Lyman-Morse is a custom boat building yard on the coast of Maine with a distinguished history. For over a century, graceful Alden Malabar schooners and sturdy Friendship sloops slid down the ways here in Thomaston. In the late 1970s the boat building company expanded its focus to produce a variety of exceptional custom sailing yachts and custom motor yachts for world class naval architects and discriminating owners.
Here is our story:
In 1978 the old Morse Boatbuilding Company was closing, but when Cabot Lyman approached Roger Morse about renting the old building he found that Morse had already contracted with Clayton Ewing and Porter Schutt to finish their Jarvis Newman 46 hulls using that facility. With Roger's encouragement Cabot contacted Clayton and Porter to discuss his plans, and with agreement from all parties proceeded to purchase the land and buildings, and assume the contracts to build DYNA and EGRET, thereby forming Lyman-Morse Boatbuilding.
As it turned out, Clayton was a blue-water medal winner, Commodore of both the NewYork Yacht Club and Cruising Club of America. Along with his close friend, Porter, they were willing to trust Cabot, a fledgling Maine boatbuilder, with their projects. What a great way to start a business!
Before long, the new company had completed four of these lobster boat conversions, but through numerous conversations with potential clients they realized that the marketplace was not offering quality high-end sail boats in a certain size range. With help from Neil Bond and Frank Simon we started development and planning for the Lyman-Morse Seguin 44 series.
Fortunately, we hit the market at just the right time as the boatbuilding industry was transitioning from custom work to production work in an effort to lower cost and appeal to a larger market. The era starting from the late 70's to the mid 80's produced some of the finest cruising boats in history and we were proud to be part of it. Hinckley, Cambria, Little Harbor and Alden were all successfully building high-end 44's that were all exceptionally well rounded cruiser/racers.
Our hard work soon paid off when Mitch Neff from Sparkman & Stephens arrived at the yard with Bob and Roberta Schmidt, two extraordinary people, who signed up for hull #1 and the Sequin 44 class went from dream to reality. Not only were we lucky to have the Schmidts and Mitch as friends, but Rod Stephens took a liking to the project and became Cabot's mentor. Rod spent lots of time with us at the yard and in they Lyman family's home. Cabot has fond memories of Rod always arriving for dinner with a second pair of shoes – "to be worn inside the house," he would say – where he would sit in a straight chair, drink only milk, and end up on the floor playing with our three sons. In the boatyard he could often be seen climbing hand over hand up a mast to check something out.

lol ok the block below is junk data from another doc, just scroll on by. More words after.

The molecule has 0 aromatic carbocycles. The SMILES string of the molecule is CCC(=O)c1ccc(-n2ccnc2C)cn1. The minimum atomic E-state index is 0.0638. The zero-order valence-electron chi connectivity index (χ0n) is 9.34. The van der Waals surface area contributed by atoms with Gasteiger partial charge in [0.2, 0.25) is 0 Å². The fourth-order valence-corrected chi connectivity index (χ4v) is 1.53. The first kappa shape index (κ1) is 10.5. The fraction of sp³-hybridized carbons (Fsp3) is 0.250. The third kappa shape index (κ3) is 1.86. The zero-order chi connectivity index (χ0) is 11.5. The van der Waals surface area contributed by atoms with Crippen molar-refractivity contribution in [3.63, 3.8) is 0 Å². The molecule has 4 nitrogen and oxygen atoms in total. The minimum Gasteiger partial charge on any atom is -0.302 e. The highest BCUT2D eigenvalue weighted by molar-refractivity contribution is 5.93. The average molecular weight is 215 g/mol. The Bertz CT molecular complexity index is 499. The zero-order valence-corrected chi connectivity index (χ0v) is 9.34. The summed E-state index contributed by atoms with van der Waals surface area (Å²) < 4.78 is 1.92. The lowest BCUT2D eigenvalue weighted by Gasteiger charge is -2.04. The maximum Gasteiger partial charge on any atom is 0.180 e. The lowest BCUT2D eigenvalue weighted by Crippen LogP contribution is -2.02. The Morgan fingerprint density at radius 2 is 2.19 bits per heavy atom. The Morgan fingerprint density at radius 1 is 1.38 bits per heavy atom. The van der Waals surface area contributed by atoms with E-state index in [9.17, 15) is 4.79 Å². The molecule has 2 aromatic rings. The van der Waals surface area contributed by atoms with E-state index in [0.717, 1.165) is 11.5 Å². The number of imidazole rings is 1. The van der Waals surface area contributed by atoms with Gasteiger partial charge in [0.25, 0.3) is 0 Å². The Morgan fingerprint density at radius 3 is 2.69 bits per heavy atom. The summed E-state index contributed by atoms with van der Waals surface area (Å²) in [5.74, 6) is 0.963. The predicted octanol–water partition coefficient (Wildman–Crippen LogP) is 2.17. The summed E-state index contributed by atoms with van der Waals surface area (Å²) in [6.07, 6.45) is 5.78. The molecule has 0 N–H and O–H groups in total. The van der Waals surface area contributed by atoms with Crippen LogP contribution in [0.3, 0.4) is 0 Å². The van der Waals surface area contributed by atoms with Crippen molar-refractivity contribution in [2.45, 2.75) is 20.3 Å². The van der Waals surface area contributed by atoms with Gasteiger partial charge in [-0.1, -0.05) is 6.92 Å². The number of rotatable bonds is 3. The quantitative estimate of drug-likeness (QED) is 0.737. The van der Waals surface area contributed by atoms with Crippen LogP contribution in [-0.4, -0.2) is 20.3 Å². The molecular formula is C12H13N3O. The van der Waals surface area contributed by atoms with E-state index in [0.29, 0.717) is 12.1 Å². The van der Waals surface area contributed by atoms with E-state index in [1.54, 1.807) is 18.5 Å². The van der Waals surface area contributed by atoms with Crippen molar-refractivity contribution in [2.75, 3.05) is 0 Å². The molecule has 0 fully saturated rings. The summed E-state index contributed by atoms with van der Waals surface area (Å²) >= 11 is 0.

About this time the industry started changing from bulk fiberglass to engineered composites, from simple woodwork to more sophisticated joinery, with new machinery and systems being designed daily. What an exciting time to be a young boat builder and with just 3 men doing the heavy lifting, we were suddenly looking at a two- year backlog. As luck would have it, some very exceptional employees – many of whom are still with us – began to arrive who were flexible, talented and dedicated. Maine has turned out to be, perhaps, the finest place in the country to find exceptional and dedicated people to work with. The work ethic here is simply unsurpassed. Maybe it's their self-reliance, independence and stubbornness that makes them special, but no one ever said it would be easy.
The Seguin 44s put us on the map as we produced fifteen very customized boats that are still in extremely good condition and traveling far and wide. The many miles under their keels are a testament to the quality of this design. We know where they all are and talk with the owners regularly – a great treat for all of us. We found SCRIMSHAW this year in California after 25 years off our radar. She is in good hands.
As the the '90s rolled around we were reaching a size where more expertise in composites, computer systems, and electronics would be required. We also needed to pay attention to our growing service business and Stuart Farnham came to work in 1992 to help us do just that.
We are often asked, "What's it like to build boats in Maine," and after thirty years in the business we have come to realize that it's all about dedicated workers, making new friends, and having fun doing something you love. It is truely remarkable how fast thirty years have gone by.